Tuesday, October 27, 2009
The Christmas Journey Review and Interview with Author Winnie Griggs
Josie brings Ry to her family’s boarding house, where everyone treats him like a hero, much to his dismay. His convalescence is slow, and as Josie nurses him, their mutual attraction grows. But she’s locked into a position as her family’s main breadwinner, and her heart's cry is to see the world as an independent, single woman. As soon as her family members can fend for themselves, dutiful Josie will be out of there.
Since neither of the two places Ry’s lived in--a Texas ranch with his siblings and a posh dwelling with his grandfather in Philadelphia--gives him a sense of belonging, he yearns for a place he can call home. Belle dies before Ry is well enough to travel, and he finds himself a guardian to Viola, Belle’s young daughter. Now he must find a home for Viola too, and he wants Josie to be a part of it. But she’s more determined than ever to fulfill her dream, which doesn’t include marriage or getting tied down to the only place Ry wants to live.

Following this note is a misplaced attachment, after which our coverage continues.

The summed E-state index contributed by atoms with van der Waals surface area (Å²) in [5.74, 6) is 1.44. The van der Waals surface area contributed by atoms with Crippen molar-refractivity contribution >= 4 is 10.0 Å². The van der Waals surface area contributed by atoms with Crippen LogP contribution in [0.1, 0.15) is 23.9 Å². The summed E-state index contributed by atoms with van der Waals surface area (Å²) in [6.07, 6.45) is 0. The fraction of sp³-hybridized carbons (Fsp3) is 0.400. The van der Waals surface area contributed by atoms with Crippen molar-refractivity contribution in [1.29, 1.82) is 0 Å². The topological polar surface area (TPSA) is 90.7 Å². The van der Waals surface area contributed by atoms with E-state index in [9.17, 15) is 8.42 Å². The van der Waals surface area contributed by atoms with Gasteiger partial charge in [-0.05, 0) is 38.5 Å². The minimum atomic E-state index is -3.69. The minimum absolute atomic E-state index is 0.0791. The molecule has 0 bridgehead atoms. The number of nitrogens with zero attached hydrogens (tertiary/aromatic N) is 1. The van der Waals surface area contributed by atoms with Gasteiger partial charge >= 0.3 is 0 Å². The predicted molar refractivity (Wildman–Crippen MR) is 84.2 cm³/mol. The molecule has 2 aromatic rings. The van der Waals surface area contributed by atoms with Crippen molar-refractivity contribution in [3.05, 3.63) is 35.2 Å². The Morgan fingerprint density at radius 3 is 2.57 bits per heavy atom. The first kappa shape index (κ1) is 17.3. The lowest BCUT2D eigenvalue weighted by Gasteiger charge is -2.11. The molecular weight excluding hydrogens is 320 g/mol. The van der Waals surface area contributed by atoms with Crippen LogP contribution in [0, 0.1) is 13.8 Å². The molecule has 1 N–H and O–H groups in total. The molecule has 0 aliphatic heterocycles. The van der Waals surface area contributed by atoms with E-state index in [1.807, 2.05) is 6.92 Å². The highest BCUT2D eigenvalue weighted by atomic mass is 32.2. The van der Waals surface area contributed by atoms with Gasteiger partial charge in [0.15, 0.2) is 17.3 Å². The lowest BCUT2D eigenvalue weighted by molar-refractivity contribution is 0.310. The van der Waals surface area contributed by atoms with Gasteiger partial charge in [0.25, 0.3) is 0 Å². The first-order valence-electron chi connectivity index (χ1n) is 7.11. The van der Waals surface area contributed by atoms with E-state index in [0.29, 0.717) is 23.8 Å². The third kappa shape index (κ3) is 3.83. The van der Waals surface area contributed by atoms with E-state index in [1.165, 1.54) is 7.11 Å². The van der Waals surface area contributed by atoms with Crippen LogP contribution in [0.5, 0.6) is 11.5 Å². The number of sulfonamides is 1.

Ry and Josie both possess a strong will and deep sense of honor and duty, and their differences often cause clashes that push them in opposite directions. Yet these conflicts force them to examine themselves and deal with issues that they had either ignored before they met or didn’t realize existed. When seriously seeking the Lord becomes their only recourse, they must choose between His will and what they desire above all else.